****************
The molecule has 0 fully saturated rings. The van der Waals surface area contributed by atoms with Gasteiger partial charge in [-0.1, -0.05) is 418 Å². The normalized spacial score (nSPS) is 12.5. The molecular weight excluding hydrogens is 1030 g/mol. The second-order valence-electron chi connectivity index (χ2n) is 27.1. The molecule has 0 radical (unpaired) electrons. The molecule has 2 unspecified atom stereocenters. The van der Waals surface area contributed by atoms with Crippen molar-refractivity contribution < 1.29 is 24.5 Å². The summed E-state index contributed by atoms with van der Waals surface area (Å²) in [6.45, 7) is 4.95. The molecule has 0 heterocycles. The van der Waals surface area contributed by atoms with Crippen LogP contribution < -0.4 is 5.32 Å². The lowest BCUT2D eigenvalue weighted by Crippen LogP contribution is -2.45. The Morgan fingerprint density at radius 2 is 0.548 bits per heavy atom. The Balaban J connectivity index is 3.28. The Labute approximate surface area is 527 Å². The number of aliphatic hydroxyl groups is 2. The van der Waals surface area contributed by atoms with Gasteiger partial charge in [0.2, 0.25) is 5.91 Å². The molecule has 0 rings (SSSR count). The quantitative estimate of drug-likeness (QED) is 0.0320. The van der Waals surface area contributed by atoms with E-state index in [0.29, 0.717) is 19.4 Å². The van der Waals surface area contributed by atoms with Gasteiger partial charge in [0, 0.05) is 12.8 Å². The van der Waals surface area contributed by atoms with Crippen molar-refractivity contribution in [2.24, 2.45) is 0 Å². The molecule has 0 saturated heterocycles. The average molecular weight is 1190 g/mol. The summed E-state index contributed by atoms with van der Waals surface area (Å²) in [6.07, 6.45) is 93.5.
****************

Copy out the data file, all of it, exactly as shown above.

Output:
The molecule has 0 fully saturated rings. The van der Waals surface area contributed by atoms with Gasteiger partial charge in [-0.1, -0.05) is 418 Å². The normalized spacial score (nSPS) is 12.5. The molecular weight excluding hydrogens is 1030 g/mol. The second-order valence-electron chi connectivity index (χ2n) is 27.1. The molecule has 0 radical (unpaired) electrons. The molecule has 2 unspecified atom stereocenters. The van der Waals surface area contributed by atoms with Crippen molar-refractivity contribution < 1.29 is 24.5 Å². The summed E-state index contributed by atoms with van der Waals surface area (Å²) in [6.45, 7) is 4.95. The molecule has 0 heterocycles. The van der Waals surface area contributed by atoms with Crippen LogP contribution < -0.4 is 5.32 Å². The lowest BCUT2D eigenvalue weighted by Crippen LogP contribution is -2.45. The Morgan fingerprint density at radius 2 is 0.548 bits per heavy atom. The Balaban J connectivity index is 3.28. The Labute approximate surface area is 527 Å². The number of aliphatic hydroxyl groups is 2. The van der Waals surface area contributed by atoms with Gasteiger partial charge in [0.2, 0.25) is 5.91 Å². The molecule has 0 rings (SSSR count). The quantitative estimate of drug-likeness (QED) is 0.0320. The van der Waals surface area contributed by atoms with E-state index in [0.29, 0.717) is 19.4 Å². The van der Waals surface area contributed by atoms with Gasteiger partial charge in [0, 0.05) is 12.8 Å². The van der Waals surface area contributed by atoms with Crippen molar-refractivity contribution in [2.24, 2.45) is 0 Å². The molecule has 0 saturated heterocycles. The average molecular weight is 1190 g/mol. The summed E-state index contributed by atoms with van der Waals surface area (Å²) in [6.07, 6.45) is 93.5.